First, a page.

When Apple debuted its new operating system in September, there was an immediate onslaught of hasty reviews from tech blogs and journalistic publications all across the Internet. This is typically how it goes with Apple – people get so excited for the release of new products and systems that there’s a tendency to judge them very quickly when they finally become available.
The fact is, however, iOS 7 requires some time and adjustment, which makes a hasty review slightly unfair. This isn’t to say everything you’ve read about iOS 7 is false or ignorant – but here are a few words on some of the top features of the new OS now that we’ve had time to get to know them.
Opinions on the new design vary due to personal preference, but there’s no denying that there’s a sharp, clean and ultimately appealing look to the new OS. The only persistent complaint with appearance seems to be reports of borderline “motion sickness” due to the apps’ new tendency to move with an apparent center of gravity when you move your phone. VERDICT: Neutral.
Apple’s new menu for basic functions – flashlight control, music volume, brightness, wifi, airplane mode, calculator, etc. – swipes up from any screen and is a bit of a game changer for basic convenience. The utilities in this new screen previously required people to either open separate apps or delve into setting, so it’s a delightful new feature. VERDICT: Positive.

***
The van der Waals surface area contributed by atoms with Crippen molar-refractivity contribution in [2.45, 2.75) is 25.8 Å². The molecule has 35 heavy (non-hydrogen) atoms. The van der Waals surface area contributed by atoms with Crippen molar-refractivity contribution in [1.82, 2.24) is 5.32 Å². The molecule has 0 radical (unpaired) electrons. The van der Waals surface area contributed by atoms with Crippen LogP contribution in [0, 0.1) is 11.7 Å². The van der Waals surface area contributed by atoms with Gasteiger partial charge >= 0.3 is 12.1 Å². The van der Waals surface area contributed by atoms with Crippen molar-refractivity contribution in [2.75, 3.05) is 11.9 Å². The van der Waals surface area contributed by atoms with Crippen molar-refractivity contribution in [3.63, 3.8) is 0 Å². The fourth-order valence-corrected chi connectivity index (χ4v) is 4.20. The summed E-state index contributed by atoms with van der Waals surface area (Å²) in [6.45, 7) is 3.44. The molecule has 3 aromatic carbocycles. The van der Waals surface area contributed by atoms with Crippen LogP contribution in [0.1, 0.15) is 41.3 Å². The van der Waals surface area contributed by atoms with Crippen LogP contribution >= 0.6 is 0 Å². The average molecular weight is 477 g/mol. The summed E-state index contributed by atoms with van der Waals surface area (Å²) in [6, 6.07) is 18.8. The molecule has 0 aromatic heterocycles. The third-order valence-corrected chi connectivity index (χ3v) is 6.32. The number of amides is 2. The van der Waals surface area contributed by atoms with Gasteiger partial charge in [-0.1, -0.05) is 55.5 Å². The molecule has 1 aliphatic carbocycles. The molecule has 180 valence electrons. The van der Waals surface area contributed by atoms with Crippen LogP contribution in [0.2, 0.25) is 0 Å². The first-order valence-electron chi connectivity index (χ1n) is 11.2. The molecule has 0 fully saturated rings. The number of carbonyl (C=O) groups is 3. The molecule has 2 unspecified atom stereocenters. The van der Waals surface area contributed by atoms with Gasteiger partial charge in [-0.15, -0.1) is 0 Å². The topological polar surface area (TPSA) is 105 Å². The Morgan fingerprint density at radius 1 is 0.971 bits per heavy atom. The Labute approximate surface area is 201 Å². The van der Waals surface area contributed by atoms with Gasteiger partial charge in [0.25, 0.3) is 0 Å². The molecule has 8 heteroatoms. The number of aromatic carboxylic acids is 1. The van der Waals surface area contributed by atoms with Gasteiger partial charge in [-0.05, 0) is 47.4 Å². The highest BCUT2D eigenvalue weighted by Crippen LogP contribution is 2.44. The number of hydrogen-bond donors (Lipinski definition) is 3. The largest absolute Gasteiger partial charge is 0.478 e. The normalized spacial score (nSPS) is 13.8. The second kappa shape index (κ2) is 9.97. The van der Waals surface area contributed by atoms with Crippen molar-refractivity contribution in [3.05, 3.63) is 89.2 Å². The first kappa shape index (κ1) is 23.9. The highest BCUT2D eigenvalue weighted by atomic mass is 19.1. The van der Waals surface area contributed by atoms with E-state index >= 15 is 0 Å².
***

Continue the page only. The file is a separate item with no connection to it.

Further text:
For those hoping for an advanced new file sharing mode, or enhanced security, AirDrop is not the answer. In fact, Sharefile or a similar file sharing service is still recommended as an app download for those concerned with large files and security. With Sharefile, you can enjoy the complex file sharing and security options many people desire in today’s world of sensitive digital activity. AirDrop is meant more casually, and as long as you understand that, it’s a fun new feature akin to the familiar “Bump.” Basically, you can share basic files (photos, contact info, etc.) simply by pressing the AirDrop feature and recognizing a compatible phone nearby. VERDICT: Neutral.
This is perhaps the hidden gem of the new OS, and it’s one area in which instant reviews got it right, for the most part: iTunes Radio is an enhanced, sharper version of Pandora, and works beautifully. The app can be set to find mainstream music in the vein of what you like, to branch out a bit (“Variety” setting) or to discover new music you’ll like (“Discovery”). Plus, when you like a song, there’s a quick download button – sure, it’s a quick way for iTunes to make a buck, but it’s great when you find songs you like. VERDICT: Positive
There are several other noteworthy features as well. But these are the ones that arguably have the biggest impact on the use of iOS devices, and after toying with them for some time, the functionality is fairly impressive.